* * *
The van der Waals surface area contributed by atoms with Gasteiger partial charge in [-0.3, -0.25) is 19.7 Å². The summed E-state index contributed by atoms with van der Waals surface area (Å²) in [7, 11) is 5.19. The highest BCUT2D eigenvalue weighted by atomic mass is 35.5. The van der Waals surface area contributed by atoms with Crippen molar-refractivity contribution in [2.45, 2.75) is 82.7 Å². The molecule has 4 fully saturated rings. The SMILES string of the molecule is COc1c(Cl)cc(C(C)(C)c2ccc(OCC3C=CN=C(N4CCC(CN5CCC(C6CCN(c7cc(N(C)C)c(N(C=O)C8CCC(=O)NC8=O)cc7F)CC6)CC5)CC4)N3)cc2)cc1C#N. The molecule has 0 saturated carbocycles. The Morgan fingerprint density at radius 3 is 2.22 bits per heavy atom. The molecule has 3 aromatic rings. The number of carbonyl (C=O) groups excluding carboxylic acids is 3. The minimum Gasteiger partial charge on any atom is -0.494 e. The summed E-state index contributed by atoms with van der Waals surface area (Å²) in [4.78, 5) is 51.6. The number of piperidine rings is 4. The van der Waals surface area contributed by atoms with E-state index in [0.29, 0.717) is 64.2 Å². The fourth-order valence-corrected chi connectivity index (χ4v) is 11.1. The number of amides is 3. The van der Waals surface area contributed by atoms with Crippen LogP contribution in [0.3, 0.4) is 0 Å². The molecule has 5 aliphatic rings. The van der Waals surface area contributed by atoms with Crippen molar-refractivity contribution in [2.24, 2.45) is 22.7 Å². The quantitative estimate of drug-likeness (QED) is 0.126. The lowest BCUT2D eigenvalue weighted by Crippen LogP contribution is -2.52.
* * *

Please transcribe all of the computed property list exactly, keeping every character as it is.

The van der Waals surface area contributed by atoms with Gasteiger partial charge in [-0.3, -0.25) is 19.7 Å². The summed E-state index contributed by atoms with van der Waals surface area (Å²) in [7, 11) is 5.19. The highest BCUT2D eigenvalue weighted by atomic mass is 35.5. The van der Waals surface area contributed by atoms with Crippen molar-refractivity contribution in [2.45, 2.75) is 82.7 Å². The molecule has 4 fully saturated rings. The SMILES string of the molecule is COc1c(Cl)cc(C(C)(C)c2ccc(OCC3C=CN=C(N4CCC(CN5CCC(C6CCN(c7cc(N(C)C)c(N(C=O)C8CCC(=O)NC8=O)cc7F)CC6)CC5)CC4)N3)cc2)cc1C#N. The molecule has 0 saturated carbocycles. The Morgan fingerprint density at radius 3 is 2.22 bits per heavy atom. The molecule has 3 aromatic rings. The number of carbonyl (C=O) groups excluding carboxylic acids is 3. The minimum Gasteiger partial charge on any atom is -0.494 e. The summed E-state index contributed by atoms with van der Waals surface area (Å²) in [4.78, 5) is 51.6. The number of piperidine rings is 4. The van der Waals surface area contributed by atoms with E-state index in [0.29, 0.717) is 64.2 Å². The fourth-order valence-corrected chi connectivity index (χ4v) is 11.1. The number of amides is 3. The van der Waals surface area contributed by atoms with Crippen LogP contribution in [0.3, 0.4) is 0 Å². The molecule has 5 aliphatic rings. The van der Waals surface area contributed by atoms with Crippen molar-refractivity contribution in [2.24, 2.45) is 22.7 Å². The quantitative estimate of drug-likeness (QED) is 0.126. The lowest BCUT2D eigenvalue weighted by Crippen LogP contribution is -2.52.